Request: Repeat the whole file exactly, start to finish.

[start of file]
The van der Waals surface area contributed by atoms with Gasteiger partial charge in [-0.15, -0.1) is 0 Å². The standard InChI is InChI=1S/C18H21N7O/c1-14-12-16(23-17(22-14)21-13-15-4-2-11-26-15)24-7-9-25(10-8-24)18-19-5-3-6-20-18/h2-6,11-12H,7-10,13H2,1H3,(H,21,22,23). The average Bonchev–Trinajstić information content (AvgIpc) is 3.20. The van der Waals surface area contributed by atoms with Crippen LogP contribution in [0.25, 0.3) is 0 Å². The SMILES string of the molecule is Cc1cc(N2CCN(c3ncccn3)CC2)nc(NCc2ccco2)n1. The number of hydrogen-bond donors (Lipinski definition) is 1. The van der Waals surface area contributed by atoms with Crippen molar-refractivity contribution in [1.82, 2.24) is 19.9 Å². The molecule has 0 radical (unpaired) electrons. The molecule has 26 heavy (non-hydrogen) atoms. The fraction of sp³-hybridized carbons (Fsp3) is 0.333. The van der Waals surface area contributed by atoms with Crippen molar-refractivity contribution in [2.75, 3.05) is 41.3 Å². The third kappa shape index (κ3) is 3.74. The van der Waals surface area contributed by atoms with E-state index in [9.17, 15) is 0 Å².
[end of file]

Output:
The van der Waals surface area contributed by atoms with Gasteiger partial charge in [-0.15, -0.1) is 0 Å². The standard InChI is InChI=1S/C18H21N7O/c1-14-12-16(23-17(22-14)21-13-15-4-2-11-26-15)24-7-9-25(10-8-24)18-19-5-3-6-20-18/h2-6,11-12H,7-10,13H2,1H3,(H,21,22,23). The average Bonchev–Trinajstić information content (AvgIpc) is 3.20. The van der Waals surface area contributed by atoms with Crippen LogP contribution in [0.25, 0.3) is 0 Å². The SMILES string of the molecule is Cc1cc(N2CCN(c3ncccn3)CC2)nc(NCc2ccco2)n1. The number of hydrogen-bond donors (Lipinski definition) is 1. The van der Waals surface area contributed by atoms with Crippen molar-refractivity contribution in [1.82, 2.24) is 19.9 Å². The molecule has 0 radical (unpaired) electrons. The molecule has 26 heavy (non-hydrogen) atoms. The fraction of sp³-hybridized carbons (Fsp3) is 0.333. The van der Waals surface area contributed by atoms with Crippen molar-refractivity contribution in [2.75, 3.05) is 41.3 Å². The third kappa shape index (κ3) is 3.74. The van der Waals surface area contributed by atoms with E-state index in [9.17, 15) is 0 Å².